Most of the attention surrounding the off-the-field aspects of Super Bowl XLVIII is centered, not surprisingly, on the the weather–specifically, the potential for cold, nasty winter weather. Whaddya expect when the game is played outdoors in New Jersey on Feb II?!? The greenness of the Exit XVI-W Super Bowl has gotten comparatively little ink. But there is a positive story here. Last month, GSB highlighted some of the ways the NFL and PSE&G, a local utility and Energy Services Company, are greening the Big Game (encouraging mass transit use, the purchase of Renewable Energy Credits to offset the carbon generated by the event, etc). Today we take a look at the greening of the Super Bowl’s food service.
My guess is that the dining options at the Super Bowl inside MetLife Stadium will be expensive but I don’t have to guess about the food service’s greenness. Delaware North Companies Sportservice, which won the MetLife Stadium concession contract in 2013 from ARAMARK, touts environmental stewardship as a core value through its GreenPath program. While the description of GreenPath on the Delaware North website is understated, Delaware North’s actual green performance at MetLife Stadium is bold.*
Per the January 10th edition of Environmental Leader, Delaware North and MetLife Stadium “earned the title of first Certified Green Restaurant Stadium (CGR) from the Green Restaurant Association (GRA).” This is a very big deal since Delaware North is presiding over the largest food service operation ever to receive a CGR–MetLife has 200 restaurants and can serve approximately 100,000 people in a day. That’s not a misprint!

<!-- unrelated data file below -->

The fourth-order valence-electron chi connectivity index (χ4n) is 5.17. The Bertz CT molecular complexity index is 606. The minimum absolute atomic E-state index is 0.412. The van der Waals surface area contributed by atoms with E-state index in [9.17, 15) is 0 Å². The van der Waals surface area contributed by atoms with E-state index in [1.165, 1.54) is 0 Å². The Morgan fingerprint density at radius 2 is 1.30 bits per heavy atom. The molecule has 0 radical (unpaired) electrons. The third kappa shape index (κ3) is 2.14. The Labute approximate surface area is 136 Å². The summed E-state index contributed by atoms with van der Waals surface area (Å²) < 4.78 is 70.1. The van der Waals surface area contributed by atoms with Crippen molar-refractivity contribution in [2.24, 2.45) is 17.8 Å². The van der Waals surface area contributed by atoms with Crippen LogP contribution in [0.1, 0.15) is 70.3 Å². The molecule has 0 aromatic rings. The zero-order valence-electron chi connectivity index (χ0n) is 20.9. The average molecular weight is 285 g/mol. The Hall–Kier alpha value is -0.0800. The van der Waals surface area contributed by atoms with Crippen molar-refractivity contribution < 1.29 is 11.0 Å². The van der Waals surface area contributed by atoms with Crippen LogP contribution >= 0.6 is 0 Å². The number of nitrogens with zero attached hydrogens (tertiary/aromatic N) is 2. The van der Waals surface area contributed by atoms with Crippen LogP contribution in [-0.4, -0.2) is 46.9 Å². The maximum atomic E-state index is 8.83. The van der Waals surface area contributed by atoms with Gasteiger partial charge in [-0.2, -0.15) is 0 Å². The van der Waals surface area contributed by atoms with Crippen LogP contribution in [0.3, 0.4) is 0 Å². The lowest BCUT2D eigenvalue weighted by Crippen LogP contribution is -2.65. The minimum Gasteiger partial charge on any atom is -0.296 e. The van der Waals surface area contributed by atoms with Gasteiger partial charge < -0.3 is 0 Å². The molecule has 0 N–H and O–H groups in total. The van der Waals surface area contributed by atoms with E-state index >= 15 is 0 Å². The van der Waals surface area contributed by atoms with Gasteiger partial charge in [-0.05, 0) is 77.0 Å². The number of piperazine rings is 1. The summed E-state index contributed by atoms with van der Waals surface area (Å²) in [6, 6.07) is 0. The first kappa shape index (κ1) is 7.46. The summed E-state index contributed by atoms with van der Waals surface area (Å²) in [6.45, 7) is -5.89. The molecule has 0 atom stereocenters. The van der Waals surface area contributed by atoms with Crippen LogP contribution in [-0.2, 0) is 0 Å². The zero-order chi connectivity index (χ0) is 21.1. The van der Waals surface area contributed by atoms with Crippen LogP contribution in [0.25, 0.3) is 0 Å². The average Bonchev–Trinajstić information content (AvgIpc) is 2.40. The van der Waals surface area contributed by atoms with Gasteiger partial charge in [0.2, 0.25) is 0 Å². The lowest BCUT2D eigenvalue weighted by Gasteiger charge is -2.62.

MetLife Stadium, host of Super Bowl XLVIII, and its food concessionaire, Delaware North Sportservice, earned the first-ever Certified Green Restaurant Stadium designation from the Green Restaurant Association.
Delaware North and MetLife Stadium took 61 greening steps on the way to CGR status, including:
- All waste kitchen oil converted to biodiesel fuel
- Composting all kitchen scraps
- Donating all leftover food
- Recycling cardboard, plastic, glass, aluminum, and paper
- Eliminating all polystyrene foam containers (YES!)
One of the 200 restaurants at MetLife Stadium (Photo Credit: MetLifeStadium.com)
That this Super Bowl features Super Green Dining should not be a surprise. In addition to the other, substantive sustainability-related aspects surrounding the game, MetLife Stadium itself is as state-of-the-green-art as can be without being LEED Certified.
Unless we’ve missed something, the organizers of the Sochi Olympics, which start 4 days after the Super Bowl, are not taking up the Green Dining banner. GSB will look into the upcoming World Cup in Brazil, Wimbledon, and US Open to see what’s on their Green Dining menus.